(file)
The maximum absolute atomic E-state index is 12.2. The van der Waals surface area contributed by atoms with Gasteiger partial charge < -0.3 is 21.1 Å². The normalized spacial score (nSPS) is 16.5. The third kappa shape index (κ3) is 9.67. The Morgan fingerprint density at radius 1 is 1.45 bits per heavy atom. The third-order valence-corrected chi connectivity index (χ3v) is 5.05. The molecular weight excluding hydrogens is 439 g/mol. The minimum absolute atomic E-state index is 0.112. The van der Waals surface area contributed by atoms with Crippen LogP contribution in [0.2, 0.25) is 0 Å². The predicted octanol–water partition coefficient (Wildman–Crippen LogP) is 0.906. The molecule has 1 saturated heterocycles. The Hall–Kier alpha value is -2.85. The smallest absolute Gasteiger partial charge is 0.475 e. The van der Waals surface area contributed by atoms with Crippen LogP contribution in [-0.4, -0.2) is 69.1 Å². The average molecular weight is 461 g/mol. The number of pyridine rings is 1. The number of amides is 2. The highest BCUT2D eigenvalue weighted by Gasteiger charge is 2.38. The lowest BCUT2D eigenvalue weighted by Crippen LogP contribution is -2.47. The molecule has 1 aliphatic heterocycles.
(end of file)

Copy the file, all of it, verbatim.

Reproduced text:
The maximum absolute atomic E-state index is 12.2. The van der Waals surface area contributed by atoms with Gasteiger partial charge < -0.3 is 21.1 Å². The normalized spacial score (nSPS) is 16.5. The third kappa shape index (κ3) is 9.67. The Morgan fingerprint density at radius 1 is 1.45 bits per heavy atom. The third-order valence-corrected chi connectivity index (χ3v) is 5.05. The molecular weight excluding hydrogens is 439 g/mol. The minimum absolute atomic E-state index is 0.112. The van der Waals surface area contributed by atoms with Crippen LogP contribution in [0.2, 0.25) is 0 Å². The predicted octanol–water partition coefficient (Wildman–Crippen LogP) is 0.906. The molecule has 1 saturated heterocycles. The Hall–Kier alpha value is -2.85. The smallest absolute Gasteiger partial charge is 0.475 e. The van der Waals surface area contributed by atoms with Crippen LogP contribution in [-0.4, -0.2) is 69.1 Å². The average molecular weight is 461 g/mol. The number of pyridine rings is 1. The number of amides is 2. The highest BCUT2D eigenvalue weighted by Gasteiger charge is 2.38. The lowest BCUT2D eigenvalue weighted by Crippen LogP contribution is -2.47. The molecule has 1 aliphatic heterocycles.